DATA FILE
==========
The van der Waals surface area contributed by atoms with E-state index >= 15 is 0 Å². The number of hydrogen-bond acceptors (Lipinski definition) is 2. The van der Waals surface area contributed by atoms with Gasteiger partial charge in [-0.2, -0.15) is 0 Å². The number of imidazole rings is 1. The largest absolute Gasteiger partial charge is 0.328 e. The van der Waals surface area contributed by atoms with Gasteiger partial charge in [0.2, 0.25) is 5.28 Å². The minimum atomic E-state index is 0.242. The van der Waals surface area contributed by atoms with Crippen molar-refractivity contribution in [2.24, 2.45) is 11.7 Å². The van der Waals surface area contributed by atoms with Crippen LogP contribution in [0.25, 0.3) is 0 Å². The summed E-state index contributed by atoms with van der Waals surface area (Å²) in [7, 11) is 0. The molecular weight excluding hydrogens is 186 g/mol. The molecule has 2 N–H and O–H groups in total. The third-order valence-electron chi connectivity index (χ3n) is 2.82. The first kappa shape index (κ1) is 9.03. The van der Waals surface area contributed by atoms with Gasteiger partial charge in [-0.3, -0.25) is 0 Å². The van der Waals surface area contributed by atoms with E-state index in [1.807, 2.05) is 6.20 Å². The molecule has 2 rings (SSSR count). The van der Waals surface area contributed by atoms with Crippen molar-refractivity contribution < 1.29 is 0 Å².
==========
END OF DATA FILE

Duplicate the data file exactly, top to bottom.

The van der Waals surface area contributed by atoms with E-state index >= 15 is 0 Å². The number of hydrogen-bond acceptors (Lipinski definition) is 2. The van der Waals surface area contributed by atoms with Gasteiger partial charge in [-0.2, -0.15) is 0 Å². The number of imidazole rings is 1. The largest absolute Gasteiger partial charge is 0.328 e. The van der Waals surface area contributed by atoms with Gasteiger partial charge in [0.2, 0.25) is 5.28 Å². The minimum atomic E-state index is 0.242. The van der Waals surface area contributed by atoms with Crippen molar-refractivity contribution in [2.24, 2.45) is 11.7 Å². The van der Waals surface area contributed by atoms with Crippen LogP contribution in [0.25, 0.3) is 0 Å². The summed E-state index contributed by atoms with van der Waals surface area (Å²) in [7, 11) is 0. The molecular weight excluding hydrogens is 186 g/mol. The molecule has 2 N–H and O–H groups in total. The third-order valence-electron chi connectivity index (χ3n) is 2.82. The first kappa shape index (κ1) is 9.03. The van der Waals surface area contributed by atoms with Gasteiger partial charge in [-0.3, -0.25) is 0 Å². The van der Waals surface area contributed by atoms with E-state index in [1.807, 2.05) is 6.20 Å². The molecule has 2 rings (SSSR count). The van der Waals surface area contributed by atoms with Crippen molar-refractivity contribution < 1.29 is 0 Å².